Harriman added a second hut to the backcountry program in the summer of 1940—this one at Owl Creek, 18 miles north of Sun Valley and four miles to the west of the highway. From here, Haemmerle, Hennig and a third backcountry instructor, Victor Gottschalk, toured folks through an expanse of terrain up and around Silver and Bromaghin peaks.
(Left to right): Skiers admiring their lines on Mt. Heyburn; The “Fun Meter” inside the Bench Hut.
But it was only a matter of time before World War II interrupted this idyllic life of exploring the backcountry of Sun Valley. Shortly after the attack on Pearl Harbor, Haemmerle joined the 87th Mountain Division, which, ultimately, became a regiment of the now famous 10th Mountain Division. He taught recruits the basics of skiing and climbing. By 1943, Haemmerle was training Army Rangers how to rock climb—skills that were eventually instrumental during the storming of Normandy and the ensuing scaling of the 100-foot cliffs at Pointe du Hoc, west of Omaha Beach. Hennig, for his part, also joined the 10th Mountain Division and served in the Italian campaign.
All at once, the luster of Sun Valley dimmed with the mood of a nation at war. With Harriman’s blessing, the nation’s first destination ski resort closed in 1942 to serve as a Naval hospital for the troops. It wasn’t until December 21, 1946, that Sun Valley would re-open its doors for business.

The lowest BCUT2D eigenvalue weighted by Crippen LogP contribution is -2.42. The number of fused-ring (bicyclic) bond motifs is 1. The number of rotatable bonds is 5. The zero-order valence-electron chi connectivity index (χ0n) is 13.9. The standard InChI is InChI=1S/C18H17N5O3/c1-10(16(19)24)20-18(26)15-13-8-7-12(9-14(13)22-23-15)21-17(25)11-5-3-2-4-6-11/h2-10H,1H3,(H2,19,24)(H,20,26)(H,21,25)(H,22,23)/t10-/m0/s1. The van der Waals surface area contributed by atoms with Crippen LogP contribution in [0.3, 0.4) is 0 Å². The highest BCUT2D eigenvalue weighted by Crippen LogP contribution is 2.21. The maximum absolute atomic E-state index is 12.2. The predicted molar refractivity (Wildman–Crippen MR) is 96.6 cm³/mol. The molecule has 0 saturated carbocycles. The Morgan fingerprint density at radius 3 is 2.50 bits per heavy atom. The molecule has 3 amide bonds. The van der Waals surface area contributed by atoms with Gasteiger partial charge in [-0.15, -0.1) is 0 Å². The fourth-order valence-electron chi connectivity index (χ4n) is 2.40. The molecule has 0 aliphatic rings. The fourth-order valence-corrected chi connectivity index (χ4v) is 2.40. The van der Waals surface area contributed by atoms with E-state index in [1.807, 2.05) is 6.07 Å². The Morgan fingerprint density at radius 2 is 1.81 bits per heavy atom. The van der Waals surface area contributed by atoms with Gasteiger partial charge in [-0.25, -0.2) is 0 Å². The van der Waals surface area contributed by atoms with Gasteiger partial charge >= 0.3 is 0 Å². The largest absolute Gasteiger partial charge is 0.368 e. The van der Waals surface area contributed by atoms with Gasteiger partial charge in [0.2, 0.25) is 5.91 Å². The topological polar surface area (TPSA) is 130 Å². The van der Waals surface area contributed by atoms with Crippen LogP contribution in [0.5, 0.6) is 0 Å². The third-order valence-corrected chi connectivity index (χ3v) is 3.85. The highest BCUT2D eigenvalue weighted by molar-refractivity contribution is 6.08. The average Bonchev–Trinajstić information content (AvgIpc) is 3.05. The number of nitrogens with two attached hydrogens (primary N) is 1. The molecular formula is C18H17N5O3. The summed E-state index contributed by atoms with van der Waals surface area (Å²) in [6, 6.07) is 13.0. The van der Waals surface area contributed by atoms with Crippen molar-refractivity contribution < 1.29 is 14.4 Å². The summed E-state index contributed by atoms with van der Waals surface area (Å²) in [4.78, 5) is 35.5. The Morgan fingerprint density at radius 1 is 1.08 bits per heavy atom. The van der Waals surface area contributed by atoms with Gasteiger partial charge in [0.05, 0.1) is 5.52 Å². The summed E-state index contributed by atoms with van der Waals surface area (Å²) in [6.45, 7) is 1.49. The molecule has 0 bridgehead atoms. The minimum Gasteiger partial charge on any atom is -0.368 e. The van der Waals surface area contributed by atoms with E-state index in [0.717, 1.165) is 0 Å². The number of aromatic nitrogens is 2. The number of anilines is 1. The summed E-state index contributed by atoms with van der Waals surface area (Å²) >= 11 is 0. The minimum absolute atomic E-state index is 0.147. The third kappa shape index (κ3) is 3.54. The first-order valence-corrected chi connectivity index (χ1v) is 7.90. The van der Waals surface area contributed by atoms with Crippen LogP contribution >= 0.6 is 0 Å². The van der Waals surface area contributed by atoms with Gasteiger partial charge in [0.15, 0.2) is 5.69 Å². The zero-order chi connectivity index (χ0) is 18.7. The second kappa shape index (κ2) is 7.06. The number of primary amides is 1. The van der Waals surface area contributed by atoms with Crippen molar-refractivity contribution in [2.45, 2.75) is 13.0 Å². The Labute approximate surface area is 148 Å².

Moved by the beauty and solitude there, Harriman immediately demanded that resort manager, Pat Rogers, make available Jeeps to transport skiers to this area, further expanding the backcountry terrain available to his guests. Skiers would use old mining buildings there for overnight stays. While the accommodations were not as luxurious as the cabins at Owl Creek or Pioneer, it was, nonetheless, a convenient bivouac spot in the backcountry.
As one of his legacies, Hennig documented many of the ski routes and areas that he, Haemmerle and Gottschalk explored in a 1948 publication, “Sun Valley Ski Guide.” The guide was the first publication of its kind in the U.S. and detailed car access to trailheads, ski routes, photographs of cabins and peaks. It is still valued by backcountry enthusiasts as a historical gem.
This first era of backcountry skiing ended rather abruptly in 1952. It was the year an avalanche screamed down Lookout Bowl on Bald Mountain, killing Gottschalk and his ski school class. That same winter, an avalanche from Bromaghin Peak destroyed the Owl Creek cabin. While ski touring continued sporadically, the program lost momentum. The growth of lift-accessed skiing on Bald Mountain grabbed the attention of skiers through most of the ’50s and ’60s.